What is a carer?

You are a carer if you are responsible for providing or arranging care for someone else who cannot care for themselves. A carer is not paid for their role, and is different from a paid professional like a care worker or home help.

You may already describe or think of yourself as a carer. However, you may not be sure if you are a carer or you may not like to use the term.

This booklet is relevant to you if you are supporting:

  • A family member such as your child, parent, sibling, or other relative
  • Your partner
  • A friend
  • A neighbour

You may provide a range of support, including:

  • Giving emotional support
  • Helping someone cope with a mental health problem
  • Cooking and cleaning
  • Personal care, like washing and going to the toilet
  • Budgeting and looking after finances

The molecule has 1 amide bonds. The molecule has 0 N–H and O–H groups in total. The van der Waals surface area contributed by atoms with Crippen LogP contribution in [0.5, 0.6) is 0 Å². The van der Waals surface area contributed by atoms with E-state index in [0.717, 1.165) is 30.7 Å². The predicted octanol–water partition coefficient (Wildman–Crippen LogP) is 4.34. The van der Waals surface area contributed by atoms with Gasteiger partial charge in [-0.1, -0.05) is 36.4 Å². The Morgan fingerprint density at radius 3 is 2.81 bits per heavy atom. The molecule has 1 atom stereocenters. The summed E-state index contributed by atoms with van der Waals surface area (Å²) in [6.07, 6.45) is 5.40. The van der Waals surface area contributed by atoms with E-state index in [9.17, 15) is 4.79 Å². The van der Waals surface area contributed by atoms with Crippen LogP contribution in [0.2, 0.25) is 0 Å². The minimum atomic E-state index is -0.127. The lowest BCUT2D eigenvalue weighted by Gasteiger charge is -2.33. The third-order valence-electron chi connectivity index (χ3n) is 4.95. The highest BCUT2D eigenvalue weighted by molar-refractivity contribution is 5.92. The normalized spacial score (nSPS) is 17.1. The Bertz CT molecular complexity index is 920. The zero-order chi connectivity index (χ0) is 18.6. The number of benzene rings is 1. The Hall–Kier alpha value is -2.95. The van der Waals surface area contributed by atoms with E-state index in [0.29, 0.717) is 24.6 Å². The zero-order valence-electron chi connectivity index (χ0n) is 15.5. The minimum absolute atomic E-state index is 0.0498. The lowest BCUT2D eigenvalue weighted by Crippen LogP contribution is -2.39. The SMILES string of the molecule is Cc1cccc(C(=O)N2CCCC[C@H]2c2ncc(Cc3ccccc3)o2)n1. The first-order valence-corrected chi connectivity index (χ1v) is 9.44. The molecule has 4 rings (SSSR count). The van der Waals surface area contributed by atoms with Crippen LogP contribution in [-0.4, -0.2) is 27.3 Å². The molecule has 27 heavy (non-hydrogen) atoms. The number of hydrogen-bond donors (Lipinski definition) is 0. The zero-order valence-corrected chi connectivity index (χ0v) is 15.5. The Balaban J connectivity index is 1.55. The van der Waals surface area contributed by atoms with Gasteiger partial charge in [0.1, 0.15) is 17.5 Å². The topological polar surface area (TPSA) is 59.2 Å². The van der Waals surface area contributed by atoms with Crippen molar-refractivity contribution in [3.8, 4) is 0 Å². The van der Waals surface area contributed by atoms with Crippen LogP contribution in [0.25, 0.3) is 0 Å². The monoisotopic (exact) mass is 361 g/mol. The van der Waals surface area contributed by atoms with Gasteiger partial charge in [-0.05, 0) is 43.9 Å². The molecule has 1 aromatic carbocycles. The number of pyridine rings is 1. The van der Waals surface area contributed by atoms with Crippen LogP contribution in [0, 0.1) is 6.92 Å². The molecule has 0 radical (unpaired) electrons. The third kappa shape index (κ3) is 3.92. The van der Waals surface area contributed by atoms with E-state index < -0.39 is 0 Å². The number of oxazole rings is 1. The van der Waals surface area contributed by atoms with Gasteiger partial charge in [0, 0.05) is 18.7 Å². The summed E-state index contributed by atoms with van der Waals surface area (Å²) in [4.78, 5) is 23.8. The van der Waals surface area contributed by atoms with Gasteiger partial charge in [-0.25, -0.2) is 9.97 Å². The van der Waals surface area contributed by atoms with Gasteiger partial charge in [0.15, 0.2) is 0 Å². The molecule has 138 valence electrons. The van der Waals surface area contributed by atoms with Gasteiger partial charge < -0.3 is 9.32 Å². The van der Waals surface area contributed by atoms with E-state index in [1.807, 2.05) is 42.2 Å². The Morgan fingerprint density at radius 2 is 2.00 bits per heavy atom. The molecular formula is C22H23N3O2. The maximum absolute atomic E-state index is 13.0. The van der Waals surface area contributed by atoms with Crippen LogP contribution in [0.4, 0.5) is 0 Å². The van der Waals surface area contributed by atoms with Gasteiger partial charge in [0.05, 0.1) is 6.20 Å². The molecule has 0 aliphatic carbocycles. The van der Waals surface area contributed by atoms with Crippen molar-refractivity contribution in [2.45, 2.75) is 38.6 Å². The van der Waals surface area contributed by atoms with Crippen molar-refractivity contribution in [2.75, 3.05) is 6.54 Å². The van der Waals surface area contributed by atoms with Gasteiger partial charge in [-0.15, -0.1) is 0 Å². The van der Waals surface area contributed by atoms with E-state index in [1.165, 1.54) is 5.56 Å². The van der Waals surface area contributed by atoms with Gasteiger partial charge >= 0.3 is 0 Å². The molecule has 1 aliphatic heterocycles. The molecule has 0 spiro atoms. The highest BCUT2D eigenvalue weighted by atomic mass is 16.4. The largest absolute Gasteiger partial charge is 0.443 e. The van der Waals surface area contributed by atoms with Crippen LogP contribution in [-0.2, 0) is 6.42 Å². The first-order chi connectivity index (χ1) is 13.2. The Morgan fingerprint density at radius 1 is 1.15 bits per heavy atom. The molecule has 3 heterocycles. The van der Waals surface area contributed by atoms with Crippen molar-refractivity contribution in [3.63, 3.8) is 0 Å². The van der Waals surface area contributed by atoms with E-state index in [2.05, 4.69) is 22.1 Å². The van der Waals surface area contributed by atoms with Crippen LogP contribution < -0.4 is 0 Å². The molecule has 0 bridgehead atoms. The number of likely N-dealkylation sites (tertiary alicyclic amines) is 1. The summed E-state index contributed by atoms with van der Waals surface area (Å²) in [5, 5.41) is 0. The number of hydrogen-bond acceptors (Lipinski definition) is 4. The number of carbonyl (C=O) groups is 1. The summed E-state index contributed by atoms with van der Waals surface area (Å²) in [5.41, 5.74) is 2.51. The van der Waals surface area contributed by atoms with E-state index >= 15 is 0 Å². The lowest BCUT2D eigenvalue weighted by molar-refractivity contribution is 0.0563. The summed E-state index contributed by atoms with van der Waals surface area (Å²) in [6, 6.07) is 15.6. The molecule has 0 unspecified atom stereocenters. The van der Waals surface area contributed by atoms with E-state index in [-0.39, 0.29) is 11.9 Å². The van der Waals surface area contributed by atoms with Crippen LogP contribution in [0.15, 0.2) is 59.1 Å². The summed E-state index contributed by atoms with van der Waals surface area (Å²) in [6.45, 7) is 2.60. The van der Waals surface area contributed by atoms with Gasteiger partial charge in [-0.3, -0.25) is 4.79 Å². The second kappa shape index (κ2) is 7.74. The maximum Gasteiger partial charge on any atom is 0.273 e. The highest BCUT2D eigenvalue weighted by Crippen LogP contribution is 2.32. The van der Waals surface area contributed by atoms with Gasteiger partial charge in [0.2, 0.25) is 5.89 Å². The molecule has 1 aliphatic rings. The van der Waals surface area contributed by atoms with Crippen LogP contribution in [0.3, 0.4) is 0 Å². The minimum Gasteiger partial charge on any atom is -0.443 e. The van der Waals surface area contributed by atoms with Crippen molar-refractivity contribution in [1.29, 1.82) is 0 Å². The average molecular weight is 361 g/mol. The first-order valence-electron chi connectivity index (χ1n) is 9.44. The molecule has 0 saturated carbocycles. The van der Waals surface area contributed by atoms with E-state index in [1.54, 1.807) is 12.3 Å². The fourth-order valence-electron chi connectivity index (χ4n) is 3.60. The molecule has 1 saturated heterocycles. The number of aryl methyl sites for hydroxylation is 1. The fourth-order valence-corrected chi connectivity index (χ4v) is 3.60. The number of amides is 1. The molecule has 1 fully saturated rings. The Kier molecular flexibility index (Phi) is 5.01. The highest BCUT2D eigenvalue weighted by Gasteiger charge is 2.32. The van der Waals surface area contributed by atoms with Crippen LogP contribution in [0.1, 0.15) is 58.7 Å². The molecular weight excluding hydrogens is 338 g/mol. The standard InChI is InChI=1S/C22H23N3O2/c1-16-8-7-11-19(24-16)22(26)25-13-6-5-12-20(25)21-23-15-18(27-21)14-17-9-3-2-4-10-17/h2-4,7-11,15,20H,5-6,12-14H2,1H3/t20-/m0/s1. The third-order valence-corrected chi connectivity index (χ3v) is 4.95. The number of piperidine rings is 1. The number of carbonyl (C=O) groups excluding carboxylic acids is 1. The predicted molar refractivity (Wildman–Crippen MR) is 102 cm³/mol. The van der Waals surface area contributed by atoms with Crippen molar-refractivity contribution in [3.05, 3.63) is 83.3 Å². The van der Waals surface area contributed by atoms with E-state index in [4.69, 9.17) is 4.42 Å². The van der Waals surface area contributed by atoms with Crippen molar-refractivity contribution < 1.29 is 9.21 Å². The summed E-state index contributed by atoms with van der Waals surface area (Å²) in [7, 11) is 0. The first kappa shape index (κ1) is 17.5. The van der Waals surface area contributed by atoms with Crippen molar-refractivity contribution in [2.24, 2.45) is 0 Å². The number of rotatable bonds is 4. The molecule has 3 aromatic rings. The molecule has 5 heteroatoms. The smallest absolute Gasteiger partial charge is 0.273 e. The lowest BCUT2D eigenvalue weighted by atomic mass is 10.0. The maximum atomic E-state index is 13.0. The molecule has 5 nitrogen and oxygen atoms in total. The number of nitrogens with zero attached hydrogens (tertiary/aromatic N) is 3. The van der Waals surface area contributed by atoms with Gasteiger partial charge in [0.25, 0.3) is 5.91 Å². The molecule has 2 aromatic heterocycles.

• Giving medicine or providing medical care
  • Interpreting for someone who is deaf or who does not have Chinese/ English as the first language
  • Reading information and filling in forms for someone who has literacy or concentration difficulties

Anyone can become a carer, no matter their age, gender or background. You may care for someone who has a long-term health condition or someone who needs support after an accident or sudden illness. The care you provide could be short- or long-term. You may or may not live with the person you are a carer for.

“I was completely unaware that what I was doing was a carer role and of the effect it was having on me. I didn’t think about reaching out for support for myself. “

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